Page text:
First Quantum Minerals said on Tuesday that Zambia’s tax agency had slapped it with 76.5 billion Zambian kwacha ($8.04 billion) bill for unpaid import duties, a potentially huge blow for the Canadian miner that earns most its profit in the southern African country.
First Quantum, which owns two copper mines in Zambia and has a market value of $11 billion, denied it owed the funds.
The tax assessment would be a “new significant risk for the company”, Jefferies analyst Christopher LaFemina said in a client note, as almost half of First Quantum’s estimated value and around 80 percent of its estimated pre-tax earnings in 2018, come from its Zambian copper assets.
First Quantum’s stock dropped 12.4% to C$18 on the Toronto Stock Exchange before it was halted.
The massive tax assessment comes at a time when host governments, including Indonesia, Tanzania and Democratic Republic of Congo, are demanding a bigger slice of revenue from miners amid rising commodity prices.
“The company unequivocally refutes this assessment which does not appear to have any discernable basis of calculation …” First Quantum said in a statement. The miner said it would continue working with the Zambian Revenue Authority (ZRA) to resolve the issue.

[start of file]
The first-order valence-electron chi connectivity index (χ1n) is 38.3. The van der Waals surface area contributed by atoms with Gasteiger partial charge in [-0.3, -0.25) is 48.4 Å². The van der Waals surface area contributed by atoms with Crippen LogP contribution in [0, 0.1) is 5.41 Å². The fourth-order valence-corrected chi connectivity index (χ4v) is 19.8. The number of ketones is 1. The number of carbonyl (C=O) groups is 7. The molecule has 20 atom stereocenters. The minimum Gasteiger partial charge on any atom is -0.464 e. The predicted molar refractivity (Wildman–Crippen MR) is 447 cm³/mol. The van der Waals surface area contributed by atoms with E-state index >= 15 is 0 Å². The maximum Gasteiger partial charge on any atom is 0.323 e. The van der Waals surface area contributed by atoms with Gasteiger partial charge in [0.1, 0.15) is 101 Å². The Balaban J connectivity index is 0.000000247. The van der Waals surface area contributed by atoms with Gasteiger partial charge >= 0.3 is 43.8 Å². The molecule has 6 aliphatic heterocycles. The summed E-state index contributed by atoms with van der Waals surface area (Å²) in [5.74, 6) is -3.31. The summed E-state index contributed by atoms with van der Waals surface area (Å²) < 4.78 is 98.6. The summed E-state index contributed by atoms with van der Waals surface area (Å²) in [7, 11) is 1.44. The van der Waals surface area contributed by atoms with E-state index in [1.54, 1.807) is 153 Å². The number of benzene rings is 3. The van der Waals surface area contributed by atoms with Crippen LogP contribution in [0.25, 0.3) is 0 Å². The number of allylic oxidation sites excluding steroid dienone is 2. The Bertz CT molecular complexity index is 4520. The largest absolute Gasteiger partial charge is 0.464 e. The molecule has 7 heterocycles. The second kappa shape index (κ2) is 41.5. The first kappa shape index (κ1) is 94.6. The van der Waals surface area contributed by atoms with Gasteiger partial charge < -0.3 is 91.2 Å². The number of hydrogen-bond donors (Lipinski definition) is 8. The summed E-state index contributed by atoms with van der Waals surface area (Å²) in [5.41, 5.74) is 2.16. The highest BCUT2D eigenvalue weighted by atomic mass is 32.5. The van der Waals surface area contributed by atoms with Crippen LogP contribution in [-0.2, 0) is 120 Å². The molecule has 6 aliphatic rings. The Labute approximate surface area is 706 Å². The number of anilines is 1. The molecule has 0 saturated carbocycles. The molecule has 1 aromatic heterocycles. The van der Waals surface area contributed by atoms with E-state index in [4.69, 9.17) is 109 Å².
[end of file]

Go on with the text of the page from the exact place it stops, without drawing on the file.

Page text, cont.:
The ZRA said earlier on Tuesday it had issued a preliminary tax assessment of 76.5 billion Zambian kwacha to an unnamed “prominent mining company” for classifying imported goods as mining machinery, which attract no custom duty. The assessment is nearly double the total amount the country collected in taxes in last year.
TD Securities analyst Greg Barnes said in a note to clients that he found it “difficult to reconcile the ‘misstatement’ of around $8 billion of imports with First Quantum’s reported operating and capital costs, which were around $8 billion for the same period.
The import duty on items other than mining machinery ranges from 15 to 25%, ZRA said. It said the company had been engaged in the conduct for the last five years.
ZRA’s assessment suggests the total value of goods imported was between $30 billion and $51 billion.
Almost a year ago, tax chief Kingsley Chanda invited companies and people living in Zambia to declare their hidden assets as part of a tax amnesty. There are dozens of mining companies operating in Zambia, mainly extracting copper, including global miners Vedanta and Glencore.
ZRA said it has started detailed audits on all companies for compliance.